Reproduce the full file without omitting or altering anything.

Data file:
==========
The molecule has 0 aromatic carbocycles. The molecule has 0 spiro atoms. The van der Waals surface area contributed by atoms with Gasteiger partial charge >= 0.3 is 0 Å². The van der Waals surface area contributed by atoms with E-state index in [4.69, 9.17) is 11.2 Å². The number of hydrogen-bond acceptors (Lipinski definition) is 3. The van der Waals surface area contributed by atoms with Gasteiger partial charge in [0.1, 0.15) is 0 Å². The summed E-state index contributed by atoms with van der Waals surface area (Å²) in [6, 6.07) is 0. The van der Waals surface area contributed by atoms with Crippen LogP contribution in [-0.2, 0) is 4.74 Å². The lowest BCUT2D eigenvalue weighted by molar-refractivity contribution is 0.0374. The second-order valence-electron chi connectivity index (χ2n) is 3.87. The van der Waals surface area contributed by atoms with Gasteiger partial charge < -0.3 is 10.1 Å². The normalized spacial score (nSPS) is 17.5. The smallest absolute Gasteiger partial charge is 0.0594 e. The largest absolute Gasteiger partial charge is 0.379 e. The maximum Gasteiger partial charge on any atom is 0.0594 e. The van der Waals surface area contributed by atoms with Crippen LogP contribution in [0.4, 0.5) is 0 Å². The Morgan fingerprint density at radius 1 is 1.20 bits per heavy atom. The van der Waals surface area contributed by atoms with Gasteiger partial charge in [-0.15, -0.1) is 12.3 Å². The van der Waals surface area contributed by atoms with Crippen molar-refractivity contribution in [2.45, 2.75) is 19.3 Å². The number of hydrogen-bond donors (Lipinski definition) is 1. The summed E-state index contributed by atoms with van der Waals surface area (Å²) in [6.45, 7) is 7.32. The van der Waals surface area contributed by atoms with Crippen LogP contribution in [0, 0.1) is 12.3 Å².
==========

The molecule has 0 aromatic carbocycles. The molecule has 0 spiro atoms. The van der Waals surface area contributed by atoms with Gasteiger partial charge >= 0.3 is 0 Å². The van der Waals surface area contributed by atoms with E-state index in [4.69, 9.17) is 11.2 Å². The number of hydrogen-bond acceptors (Lipinski definition) is 3. The van der Waals surface area contributed by atoms with Gasteiger partial charge in [0.1, 0.15) is 0 Å². The summed E-state index contributed by atoms with van der Waals surface area (Å²) in [6, 6.07) is 0. The van der Waals surface area contributed by atoms with Crippen LogP contribution in [-0.2, 0) is 4.74 Å². The lowest BCUT2D eigenvalue weighted by molar-refractivity contribution is 0.0374. The second-order valence-electron chi connectivity index (χ2n) is 3.87. The van der Waals surface area contributed by atoms with Gasteiger partial charge < -0.3 is 10.1 Å². The normalized spacial score (nSPS) is 17.5. The smallest absolute Gasteiger partial charge is 0.0594 e. The largest absolute Gasteiger partial charge is 0.379 e. The maximum Gasteiger partial charge on any atom is 0.0594 e. The van der Waals surface area contributed by atoms with Crippen LogP contribution in [0.4, 0.5) is 0 Å². The Morgan fingerprint density at radius 1 is 1.20 bits per heavy atom. The van der Waals surface area contributed by atoms with Gasteiger partial charge in [-0.15, -0.1) is 12.3 Å². The van der Waals surface area contributed by atoms with Crippen molar-refractivity contribution in [2.45, 2.75) is 19.3 Å². The number of hydrogen-bond donors (Lipinski definition) is 1. The summed E-state index contributed by atoms with van der Waals surface area (Å²) in [6.45, 7) is 7.32. The van der Waals surface area contributed by atoms with Crippen LogP contribution in [0, 0.1) is 12.3 Å².